Among the unicycle commuters and standing-in-queue-enthusiasts of Portland, Oregon, there’s a handful of people who make real, physical products. The folks I know personally tend to skew hipster housewares: My friend Rob produced a few thousand metal/wool/bamboo + mason jar French presses; Ken’s company is founded on hardwood iPhone cases; and Alyssa manages a company that sells fancy-pants sliding door hardware (actual door not included).
Two weeks ago, a friend asked me over some beers to help analyze sales data for one of their product lines. My friend’s line consists of about a dozen items, each item available in two colors.
Customers could buy any combination of items, and my friend wanted to know both which items and which combinations were the most popular. Technically, this is known as “affinity” or market basket analysis. There are plenty of fancy algorithms for this problem (think Amazon’s “customers who purchased this item also bought…”), but since my friend only has a dozen items I thought the easiest thing to do would be to just directly visualize his sales data.
Now, if customers could only buy a single item at a time, then visualizing the sales would be easy: We could use a simple bar chart (where A, B, and C are fine hipster products):
Here we’ve sorted by item name: A, B, and C. A common way to improve bar charts is to sort by magnitude so that the bar labels also act as a rank-ordered list:
Stepping it up a dimension: If customers bought only two items at a time, we could visualize the item-pairs in a grid:
Here we see that three people bought items A & B; 14 people bought B & C, one person bought two copies of item B, and so forth. We can trade the ability to exactly read off each value for a better overview of the whole dataset by replacing the numbers with shaded squares:
Darker colored squares means more sales (pretend I can cross-hatch with a pen, aight?).
Of course, the whole problem is that the orders don’t neatly contain just one or two items. Some orders are for one item and others are for five. What we need is a visualization that allows us to compare all orders and to see which combinations of items customers are buying.
If you want to play along at home, grab a pen and sketch out your own ideas. The rest of you, scroll on down.
Are you sure you can’t think of any other visualizations? Come ‘on, give it a shot…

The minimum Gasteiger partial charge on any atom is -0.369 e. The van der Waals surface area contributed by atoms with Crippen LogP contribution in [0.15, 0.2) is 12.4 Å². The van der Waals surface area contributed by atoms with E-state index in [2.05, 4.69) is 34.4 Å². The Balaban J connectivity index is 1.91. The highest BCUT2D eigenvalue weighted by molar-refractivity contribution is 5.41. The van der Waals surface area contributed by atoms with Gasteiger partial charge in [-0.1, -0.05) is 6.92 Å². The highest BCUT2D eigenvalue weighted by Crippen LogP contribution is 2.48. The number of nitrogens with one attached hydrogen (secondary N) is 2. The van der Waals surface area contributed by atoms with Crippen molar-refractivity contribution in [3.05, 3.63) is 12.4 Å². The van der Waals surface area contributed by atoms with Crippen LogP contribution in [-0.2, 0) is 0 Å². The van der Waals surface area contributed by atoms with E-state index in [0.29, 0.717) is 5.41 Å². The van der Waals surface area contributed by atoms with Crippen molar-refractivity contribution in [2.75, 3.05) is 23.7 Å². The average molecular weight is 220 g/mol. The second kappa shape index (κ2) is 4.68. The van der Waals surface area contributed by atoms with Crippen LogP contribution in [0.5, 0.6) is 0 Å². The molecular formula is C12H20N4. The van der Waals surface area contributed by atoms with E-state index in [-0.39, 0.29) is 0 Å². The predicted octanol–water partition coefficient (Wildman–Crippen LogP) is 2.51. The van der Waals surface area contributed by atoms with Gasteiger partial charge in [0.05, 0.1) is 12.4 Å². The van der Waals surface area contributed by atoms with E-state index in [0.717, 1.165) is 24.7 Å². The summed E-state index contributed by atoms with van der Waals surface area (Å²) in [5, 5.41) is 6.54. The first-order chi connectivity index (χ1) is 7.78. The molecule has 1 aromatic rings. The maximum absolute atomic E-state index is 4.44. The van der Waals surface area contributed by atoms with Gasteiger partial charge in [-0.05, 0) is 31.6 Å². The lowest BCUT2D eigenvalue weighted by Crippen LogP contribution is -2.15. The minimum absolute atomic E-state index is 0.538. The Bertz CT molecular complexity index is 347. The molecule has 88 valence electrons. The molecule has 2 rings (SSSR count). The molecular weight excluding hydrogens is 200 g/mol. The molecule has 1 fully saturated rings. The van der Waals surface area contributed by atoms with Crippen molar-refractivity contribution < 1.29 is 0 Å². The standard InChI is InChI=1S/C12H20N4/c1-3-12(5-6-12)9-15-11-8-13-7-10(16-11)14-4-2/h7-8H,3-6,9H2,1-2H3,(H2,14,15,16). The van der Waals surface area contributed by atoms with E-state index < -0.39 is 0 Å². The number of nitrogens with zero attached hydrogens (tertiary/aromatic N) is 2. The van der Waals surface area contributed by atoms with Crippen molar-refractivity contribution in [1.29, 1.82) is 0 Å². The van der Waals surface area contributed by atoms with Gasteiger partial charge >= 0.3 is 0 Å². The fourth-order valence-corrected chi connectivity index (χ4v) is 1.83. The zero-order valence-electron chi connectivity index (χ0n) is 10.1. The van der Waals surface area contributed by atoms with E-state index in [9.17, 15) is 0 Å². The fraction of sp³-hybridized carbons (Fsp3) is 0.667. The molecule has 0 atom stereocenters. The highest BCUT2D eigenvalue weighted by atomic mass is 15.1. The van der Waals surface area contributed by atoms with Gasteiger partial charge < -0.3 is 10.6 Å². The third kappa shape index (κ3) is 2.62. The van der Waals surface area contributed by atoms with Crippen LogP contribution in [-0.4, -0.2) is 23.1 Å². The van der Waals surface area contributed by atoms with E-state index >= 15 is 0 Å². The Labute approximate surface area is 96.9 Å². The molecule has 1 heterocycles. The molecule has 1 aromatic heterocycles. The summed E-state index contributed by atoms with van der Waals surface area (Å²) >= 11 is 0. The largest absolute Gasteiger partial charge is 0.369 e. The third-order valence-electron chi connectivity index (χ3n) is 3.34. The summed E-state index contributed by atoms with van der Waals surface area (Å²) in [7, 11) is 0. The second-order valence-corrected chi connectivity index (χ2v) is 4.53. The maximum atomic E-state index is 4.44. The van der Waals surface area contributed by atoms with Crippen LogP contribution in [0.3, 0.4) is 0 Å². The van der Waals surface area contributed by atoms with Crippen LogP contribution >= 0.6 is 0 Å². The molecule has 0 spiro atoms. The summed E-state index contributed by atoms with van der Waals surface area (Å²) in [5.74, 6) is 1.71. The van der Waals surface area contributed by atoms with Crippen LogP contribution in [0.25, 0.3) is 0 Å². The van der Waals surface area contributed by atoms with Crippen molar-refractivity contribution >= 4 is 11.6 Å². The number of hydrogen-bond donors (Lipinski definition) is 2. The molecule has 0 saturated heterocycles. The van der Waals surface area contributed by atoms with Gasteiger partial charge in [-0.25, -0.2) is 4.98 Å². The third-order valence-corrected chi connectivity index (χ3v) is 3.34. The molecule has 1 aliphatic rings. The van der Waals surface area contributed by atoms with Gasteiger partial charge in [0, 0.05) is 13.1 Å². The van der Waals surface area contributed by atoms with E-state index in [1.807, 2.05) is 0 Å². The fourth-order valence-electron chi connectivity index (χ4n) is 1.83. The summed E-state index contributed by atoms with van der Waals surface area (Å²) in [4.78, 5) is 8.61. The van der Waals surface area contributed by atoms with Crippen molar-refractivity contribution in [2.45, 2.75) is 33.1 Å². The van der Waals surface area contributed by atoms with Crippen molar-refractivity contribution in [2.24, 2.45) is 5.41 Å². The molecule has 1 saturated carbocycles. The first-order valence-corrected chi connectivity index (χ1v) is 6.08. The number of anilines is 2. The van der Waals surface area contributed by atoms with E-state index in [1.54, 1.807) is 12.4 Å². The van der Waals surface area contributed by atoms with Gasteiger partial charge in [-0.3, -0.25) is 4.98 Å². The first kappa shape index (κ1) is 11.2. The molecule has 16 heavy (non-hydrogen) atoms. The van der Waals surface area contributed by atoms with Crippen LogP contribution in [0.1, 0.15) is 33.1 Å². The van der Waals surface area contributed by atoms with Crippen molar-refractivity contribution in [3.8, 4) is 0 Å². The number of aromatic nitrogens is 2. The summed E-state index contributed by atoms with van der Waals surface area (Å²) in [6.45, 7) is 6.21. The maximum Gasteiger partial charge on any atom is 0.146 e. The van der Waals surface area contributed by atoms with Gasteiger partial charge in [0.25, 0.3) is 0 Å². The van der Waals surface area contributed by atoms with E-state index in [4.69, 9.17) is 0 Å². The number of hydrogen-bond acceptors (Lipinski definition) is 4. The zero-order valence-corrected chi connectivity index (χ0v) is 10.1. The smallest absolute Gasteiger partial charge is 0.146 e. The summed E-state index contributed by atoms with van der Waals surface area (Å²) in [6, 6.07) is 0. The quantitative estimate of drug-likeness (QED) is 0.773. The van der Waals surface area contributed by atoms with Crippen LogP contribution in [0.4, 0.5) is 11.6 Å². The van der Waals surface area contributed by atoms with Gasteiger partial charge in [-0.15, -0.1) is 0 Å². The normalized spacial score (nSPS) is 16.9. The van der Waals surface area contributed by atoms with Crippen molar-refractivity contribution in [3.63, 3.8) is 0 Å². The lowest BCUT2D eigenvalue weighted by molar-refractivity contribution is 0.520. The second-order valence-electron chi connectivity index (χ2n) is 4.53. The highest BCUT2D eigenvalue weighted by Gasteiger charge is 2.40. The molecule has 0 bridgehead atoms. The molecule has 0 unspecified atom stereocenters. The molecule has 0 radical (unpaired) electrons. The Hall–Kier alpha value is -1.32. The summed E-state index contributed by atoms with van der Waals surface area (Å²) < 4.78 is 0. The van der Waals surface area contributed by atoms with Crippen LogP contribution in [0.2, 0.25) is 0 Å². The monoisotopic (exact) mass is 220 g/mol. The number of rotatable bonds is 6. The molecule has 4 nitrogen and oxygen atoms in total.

Okay, this is what I came up with:
My friend’s products are listed along the sides, grouped by color (items A–I are one color; items a–i are another color). The number of orders for each combination is shown as a bar at the top of the column. All of the counts are distinct. For example, there were 100 orders for A alone and an additional 25 distinct orders for A and B together.
The columns themselves are grouped by the number of items in the order: The first column group are the top 7 single-item orders; the second group are the top 7 two-item orders, and the third group are the top 7 orders containing more than two items.
Once the sales are visualized like this, some observations jump right out:
- the first color (items A–I) is far more popular than the second color (items a–i)
- of the 14 multiple-item combinations displayed, none of them include items from both colors (AKA, customers prefer matching color schemes)
- items A, B, and C are very frequently purchased together in both colors
- very few people (if any) are buying products F or I in either color
This was a quick and dirty visualization for a friend, but if I were to extend it this is what I’d add:
- a bar depicting the margin (profit) for each item combination
- rank combinations by margin or profit rather than by total number of orders
What do you think? Did you think of a clearer way to visualize the co-occurrence data?
A homework assignment
For the technically-curious: I rendered this graphic as an HTML
This was awkward for a few reasons, though:
- the tree structure of HTML forces a symmetry break between columns and rows: HTML forces row-major ordering, which makes it difficult to write separate functions for the bar charts, labels, and item-grid.
- spacing between rows and columns cannot be done with CSS, I had to use empty
<td>elements to separate the bar charts, product row groups, and order-cardinality column groups (gross!)